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Travelers staggered by Cuba's new customs taxes


#1

Anyone had any personal experience with these changes at Cuban airports? Looks like it’s aimed at “mules” who bring stuff in for resale, but vacationers could get caught in the collateral damage? I got the following additional info from one of the Spanish languahe blogs I follow: [ul]
[li]Apparently the rules are complex and they have published a booklet (88 pages!) for sale in kiosks to describe the rules.
[/li][li]Also I understand the supervisors from the Aduana in the airport will be wearing red jackets with yellow lettering.[/li][/ul]

Travelers staggered by Cuba’s new customs taxes
Posted: 09/03/2012 11:56:57 AM MDT
HAVANA—A steep hike in customs duties took effect in Cuba on Monday, catching many air travelers unaware and leaving some shocked at the new fees.
Nelida Diaz, a Cuban-American who arrived with her husband for a visit to the island where she was born, said she was astonished when officials docked her $588 at customs.

“We come every year, and they had never charged us like that,” Diaz said outside the terminal at Havana’s international airport, her blue, shrink-wrapped bags piled on a luggage cart. “There is a lot of irritation among the people.”

Authorities have defended the measure as necessary to impose order in airports, which at times can look more like cargo terminals for all the baggage.

Experts say the measure targets so-called mules, who make frequent trips back and forth to places like Ecuador, Panama and Miami, carrying huge bags overstuffed with merchandise destined for resale or to supply the island’s growing ranks of private entrepreneurs.

But some fear it could also hurt Cuban families that rely on goods imported five suitcases at a time, as well as the many islanders who are able to visit relatives abroad by agreeing to bring back heavy loads for others who pay the airfare.

Travelers are allowed to bring in 66 pounds (30 kilograms) of miscellaneous goods without being charged. Everything after that gets taxed at $4.55 a pound ($10 per kilogram).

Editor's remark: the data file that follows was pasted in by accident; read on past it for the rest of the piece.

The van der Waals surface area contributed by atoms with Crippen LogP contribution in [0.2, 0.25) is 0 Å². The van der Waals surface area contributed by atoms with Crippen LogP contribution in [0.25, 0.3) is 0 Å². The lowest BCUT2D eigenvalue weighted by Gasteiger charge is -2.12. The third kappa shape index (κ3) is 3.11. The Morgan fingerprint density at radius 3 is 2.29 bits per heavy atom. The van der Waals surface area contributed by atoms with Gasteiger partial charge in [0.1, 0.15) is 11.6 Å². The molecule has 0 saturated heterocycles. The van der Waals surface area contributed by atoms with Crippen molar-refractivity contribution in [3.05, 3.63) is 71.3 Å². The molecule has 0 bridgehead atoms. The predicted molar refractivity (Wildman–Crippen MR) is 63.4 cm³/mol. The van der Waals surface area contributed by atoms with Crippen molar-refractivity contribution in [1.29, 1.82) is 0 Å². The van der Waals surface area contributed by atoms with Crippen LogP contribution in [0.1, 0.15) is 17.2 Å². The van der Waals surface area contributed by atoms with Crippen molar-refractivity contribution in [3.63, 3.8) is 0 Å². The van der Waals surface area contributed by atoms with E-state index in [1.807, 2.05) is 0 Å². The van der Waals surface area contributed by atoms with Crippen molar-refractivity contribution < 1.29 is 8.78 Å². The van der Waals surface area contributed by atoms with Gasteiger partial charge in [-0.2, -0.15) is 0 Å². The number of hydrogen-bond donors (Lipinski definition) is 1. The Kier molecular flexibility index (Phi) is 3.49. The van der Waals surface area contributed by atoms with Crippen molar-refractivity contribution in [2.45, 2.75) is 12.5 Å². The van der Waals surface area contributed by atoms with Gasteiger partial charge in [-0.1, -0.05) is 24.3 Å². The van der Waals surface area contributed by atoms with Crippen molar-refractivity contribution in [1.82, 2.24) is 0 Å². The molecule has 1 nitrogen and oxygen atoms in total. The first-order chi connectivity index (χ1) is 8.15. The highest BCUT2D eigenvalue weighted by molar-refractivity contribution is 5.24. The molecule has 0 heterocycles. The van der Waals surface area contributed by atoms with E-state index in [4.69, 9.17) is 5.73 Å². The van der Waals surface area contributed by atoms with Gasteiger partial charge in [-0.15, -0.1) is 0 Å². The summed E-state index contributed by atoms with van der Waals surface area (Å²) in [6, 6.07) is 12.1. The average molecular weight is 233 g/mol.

Islanders get a once-a-year pass to pay excess baggage fees in the local peso, worth 24 to the dollar, but starting with their second trip they must pay the much higher dollar-based rates. Anyone who’s not a permanent resident pays the higher rate from the start.

“They charged me 102 Cuban pesos ($4.25) because I’m a Cuban and it’s my first time traveling to the U.S.,” said Maria Roque, a resident of Matanzas province who was returning to Cuba from a trip to visit her son.

But Roque said she was put on notice at customs: “The next time, I’ll have to pay in dollars.”

While the new duty schedule was announced two months ago, many travelers said Monday they were taken by surprise. The terminal appeared normal on the outside, but passengers said operations seemed confused and sluggish at customs.

“There’s a lot of disgust in there,” said Roberto Suarez, another Cuban-American, who reported paying double his usual customs fee. “There are people who came with a little money set aside to help family, and then they get hit with this.”


#2

Not much chance of a regular tourist getting caught up in this but it still seems like a money grab against their own people


#3

Can’t see it affecting the average tourist at all.


#4

I agree, you don’t see aduan gang wisking away tourists but boy I have seen them actually “manhandle” Cubans off an Air Transat plane out of Montréal, geesh, it’s like they were criminals AND were carrying anthrax.
Talk about scare tactics…
The elderly lady in question sat next to me on the plane and had been visiting her sister in Montréal. I helped her off the plane with her bags (carry-on and a half-full medium-sized plastic bag). She was shaking because of the inspection she was to go through and told me it was alway a “humiliating” experience so she unfortunately did not often bring things back… poor dear.


#5

[quote=@zendudette] I agree, you don’t see aduan gang wisking away tourists but boy I have seen them actually “manhandle” Cubans off an Air Transat plane out of Montréal, geesh, it’s like they were criminals AND were carrying anthrax.
Talk about scare tactics…
The elderly lady in question sat next to me on the plane and had been visiting her sister in Montréal. I helped her off the plane with her bags (carry-on and a half-full medium-sized plastic bag). She was shaking because of the inspection she was to go through and told me it was alway a “humiliating” experience so she unfortunately did not often bring things back… poor dear.[/quote]